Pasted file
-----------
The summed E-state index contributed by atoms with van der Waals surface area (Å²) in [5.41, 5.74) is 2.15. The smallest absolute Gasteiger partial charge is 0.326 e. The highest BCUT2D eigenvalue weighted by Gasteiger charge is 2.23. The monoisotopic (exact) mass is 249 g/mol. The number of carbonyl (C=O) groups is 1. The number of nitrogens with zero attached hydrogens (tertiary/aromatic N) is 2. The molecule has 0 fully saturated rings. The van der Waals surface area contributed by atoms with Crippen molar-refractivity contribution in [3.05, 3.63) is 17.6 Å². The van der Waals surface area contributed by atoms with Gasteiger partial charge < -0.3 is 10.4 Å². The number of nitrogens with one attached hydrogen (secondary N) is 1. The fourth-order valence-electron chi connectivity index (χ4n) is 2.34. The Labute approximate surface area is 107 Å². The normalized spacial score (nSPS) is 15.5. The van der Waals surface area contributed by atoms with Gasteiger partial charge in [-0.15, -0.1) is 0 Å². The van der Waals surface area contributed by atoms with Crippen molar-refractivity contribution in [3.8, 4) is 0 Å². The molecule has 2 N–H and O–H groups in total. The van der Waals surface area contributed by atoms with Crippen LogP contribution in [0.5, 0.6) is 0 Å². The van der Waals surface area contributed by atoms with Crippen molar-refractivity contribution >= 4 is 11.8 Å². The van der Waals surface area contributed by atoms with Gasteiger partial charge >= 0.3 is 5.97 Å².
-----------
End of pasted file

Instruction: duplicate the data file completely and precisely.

The summed E-state index contributed by atoms with van der Waals surface area (Å²) in [5.41, 5.74) is 2.15. The smallest absolute Gasteiger partial charge is 0.326 e. The highest BCUT2D eigenvalue weighted by Gasteiger charge is 2.23. The monoisotopic (exact) mass is 249 g/mol. The number of carbonyl (C=O) groups is 1. The number of nitrogens with zero attached hydrogens (tertiary/aromatic N) is 2. The molecule has 0 fully saturated rings. The van der Waals surface area contributed by atoms with Crippen molar-refractivity contribution in [3.05, 3.63) is 17.6 Å². The van der Waals surface area contributed by atoms with Gasteiger partial charge < -0.3 is 10.4 Å². The number of nitrogens with one attached hydrogen (secondary N) is 1. The fourth-order valence-electron chi connectivity index (χ4n) is 2.34. The Labute approximate surface area is 107 Å². The normalized spacial score (nSPS) is 15.5. The van der Waals surface area contributed by atoms with Gasteiger partial charge in [-0.15, -0.1) is 0 Å². The van der Waals surface area contributed by atoms with Crippen molar-refractivity contribution in [3.8, 4) is 0 Å². The molecule has 2 N–H and O–H groups in total. The van der Waals surface area contributed by atoms with Crippen LogP contribution in [0.5, 0.6) is 0 Å². The van der Waals surface area contributed by atoms with Crippen molar-refractivity contribution >= 4 is 11.8 Å². The van der Waals surface area contributed by atoms with Gasteiger partial charge >= 0.3 is 5.97 Å².